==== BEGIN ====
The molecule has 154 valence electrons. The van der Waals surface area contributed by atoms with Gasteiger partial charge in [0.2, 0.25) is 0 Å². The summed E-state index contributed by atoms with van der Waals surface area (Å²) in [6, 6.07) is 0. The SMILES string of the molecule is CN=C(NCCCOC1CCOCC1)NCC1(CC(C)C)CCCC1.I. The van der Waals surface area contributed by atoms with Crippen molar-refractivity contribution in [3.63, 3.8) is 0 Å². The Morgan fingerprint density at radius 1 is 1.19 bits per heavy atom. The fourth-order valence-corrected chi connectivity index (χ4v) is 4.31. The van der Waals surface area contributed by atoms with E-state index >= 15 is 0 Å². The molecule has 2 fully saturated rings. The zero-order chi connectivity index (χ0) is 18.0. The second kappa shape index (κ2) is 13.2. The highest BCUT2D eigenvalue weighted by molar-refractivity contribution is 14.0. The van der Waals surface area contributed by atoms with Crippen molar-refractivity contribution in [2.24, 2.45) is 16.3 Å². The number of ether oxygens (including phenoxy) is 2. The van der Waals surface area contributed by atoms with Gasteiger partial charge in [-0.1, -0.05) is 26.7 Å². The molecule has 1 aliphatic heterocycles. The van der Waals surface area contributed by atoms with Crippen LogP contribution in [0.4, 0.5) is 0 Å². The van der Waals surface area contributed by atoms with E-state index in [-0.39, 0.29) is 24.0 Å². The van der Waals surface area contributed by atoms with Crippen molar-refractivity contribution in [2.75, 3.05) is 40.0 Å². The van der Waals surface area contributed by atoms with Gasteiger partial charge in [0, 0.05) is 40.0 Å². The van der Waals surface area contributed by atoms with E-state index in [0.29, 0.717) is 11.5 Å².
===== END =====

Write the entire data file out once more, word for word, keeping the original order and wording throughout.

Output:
The molecule has 154 valence electrons. The van der Waals surface area contributed by atoms with Gasteiger partial charge in [0.2, 0.25) is 0 Å². The summed E-state index contributed by atoms with van der Waals surface area (Å²) in [6, 6.07) is 0. The SMILES string of the molecule is CN=C(NCCCOC1CCOCC1)NCC1(CC(C)C)CCCC1.I. The van der Waals surface area contributed by atoms with Crippen molar-refractivity contribution in [3.63, 3.8) is 0 Å². The Morgan fingerprint density at radius 1 is 1.19 bits per heavy atom. The fourth-order valence-corrected chi connectivity index (χ4v) is 4.31. The van der Waals surface area contributed by atoms with E-state index >= 15 is 0 Å². The molecule has 2 fully saturated rings. The zero-order chi connectivity index (χ0) is 18.0. The second kappa shape index (κ2) is 13.2. The highest BCUT2D eigenvalue weighted by molar-refractivity contribution is 14.0. The van der Waals surface area contributed by atoms with Crippen molar-refractivity contribution in [2.24, 2.45) is 16.3 Å². The number of ether oxygens (including phenoxy) is 2. The van der Waals surface area contributed by atoms with Gasteiger partial charge in [-0.1, -0.05) is 26.7 Å². The molecule has 1 aliphatic heterocycles. The van der Waals surface area contributed by atoms with Crippen LogP contribution in [0.4, 0.5) is 0 Å². The van der Waals surface area contributed by atoms with E-state index in [-0.39, 0.29) is 24.0 Å². The van der Waals surface area contributed by atoms with Crippen molar-refractivity contribution in [2.75, 3.05) is 40.0 Å². The van der Waals surface area contributed by atoms with Gasteiger partial charge in [0, 0.05) is 40.0 Å². The van der Waals surface area contributed by atoms with E-state index in [0.29, 0.717) is 11.5 Å².